This is also the vengeance which God had formerly threatened by Moses; for the general doctrine of Moses, as we have already said, is continually alluded to by the prophets. (61) or how was it possible that men who had the power of resistance should of their own accord undergo a slavery from which they would willingly have escaped, had not God deprived them of understanding and forethought that he might in this manner take vengeance on their crimes? Whenever, therefore, anything of this kind shall befall us; let us not imagine that it came by chance. On the contrary, whenever it shall happen that we are governed by men who are of no estimation, and which are more insignificant than children, let us acknowledge the wrath of the Lord, if we do not choose that the Prophet shall charge us with the grossest stupidity.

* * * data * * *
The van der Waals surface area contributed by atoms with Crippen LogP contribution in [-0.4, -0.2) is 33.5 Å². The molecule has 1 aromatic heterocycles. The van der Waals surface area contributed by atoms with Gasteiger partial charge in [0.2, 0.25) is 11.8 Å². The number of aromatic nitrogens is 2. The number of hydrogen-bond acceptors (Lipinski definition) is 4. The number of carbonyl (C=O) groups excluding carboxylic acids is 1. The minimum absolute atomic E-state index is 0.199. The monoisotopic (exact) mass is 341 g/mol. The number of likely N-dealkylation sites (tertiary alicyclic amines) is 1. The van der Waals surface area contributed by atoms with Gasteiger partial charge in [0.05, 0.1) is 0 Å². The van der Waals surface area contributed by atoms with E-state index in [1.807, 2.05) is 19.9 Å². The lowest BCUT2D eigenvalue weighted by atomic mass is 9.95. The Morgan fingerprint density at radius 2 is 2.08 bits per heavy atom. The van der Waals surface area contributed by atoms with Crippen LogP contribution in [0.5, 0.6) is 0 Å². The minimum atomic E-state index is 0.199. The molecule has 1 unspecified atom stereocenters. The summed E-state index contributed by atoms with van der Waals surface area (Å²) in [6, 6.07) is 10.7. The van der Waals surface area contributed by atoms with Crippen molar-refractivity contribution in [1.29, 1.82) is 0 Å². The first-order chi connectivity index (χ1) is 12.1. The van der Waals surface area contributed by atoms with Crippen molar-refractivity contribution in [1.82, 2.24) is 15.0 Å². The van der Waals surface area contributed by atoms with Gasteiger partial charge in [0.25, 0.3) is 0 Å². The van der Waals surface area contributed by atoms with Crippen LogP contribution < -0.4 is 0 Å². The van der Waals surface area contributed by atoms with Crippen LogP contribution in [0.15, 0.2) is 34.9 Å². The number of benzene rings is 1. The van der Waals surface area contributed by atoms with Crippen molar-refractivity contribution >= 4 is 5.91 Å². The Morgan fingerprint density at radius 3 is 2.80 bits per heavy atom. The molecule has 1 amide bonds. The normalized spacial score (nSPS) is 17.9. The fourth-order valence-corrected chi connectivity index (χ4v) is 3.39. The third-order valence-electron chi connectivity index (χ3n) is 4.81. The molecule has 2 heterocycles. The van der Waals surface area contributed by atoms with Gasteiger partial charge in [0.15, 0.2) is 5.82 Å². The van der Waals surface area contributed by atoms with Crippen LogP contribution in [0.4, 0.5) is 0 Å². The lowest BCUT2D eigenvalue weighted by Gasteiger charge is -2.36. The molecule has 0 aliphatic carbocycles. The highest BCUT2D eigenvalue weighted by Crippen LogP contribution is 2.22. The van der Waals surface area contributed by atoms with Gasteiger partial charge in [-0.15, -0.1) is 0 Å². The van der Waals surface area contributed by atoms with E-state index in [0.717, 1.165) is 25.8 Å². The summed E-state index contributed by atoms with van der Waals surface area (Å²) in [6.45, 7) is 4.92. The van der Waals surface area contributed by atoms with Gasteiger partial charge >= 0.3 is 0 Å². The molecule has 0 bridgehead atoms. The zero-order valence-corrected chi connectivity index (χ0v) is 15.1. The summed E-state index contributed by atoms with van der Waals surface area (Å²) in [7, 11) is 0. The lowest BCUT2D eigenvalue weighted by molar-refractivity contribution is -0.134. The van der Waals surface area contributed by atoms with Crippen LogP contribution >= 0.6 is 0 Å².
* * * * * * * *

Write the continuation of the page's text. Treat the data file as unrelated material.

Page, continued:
They who govern thee (62) He continues to teach the same doctrine, that when God lets loose the reins against the wicked, so as to disturb everything, he shows that he is highly offended at the Jews; for if they had enjoyed his favor, there was reason to hope that his government would be most holy and blessed. At the same time it is probable that the common herd of men were so foolishly devoted to their rulers, that they revered as oracles both their injunctions and their conduct; and hence arose all the corruption that everywhere prevailed. Since, therefore, the contagion was spreading farther without being perceived by the people, Isaiah cries aloud that they ought to guard against the governors themselves, who corrupt and destroy the people.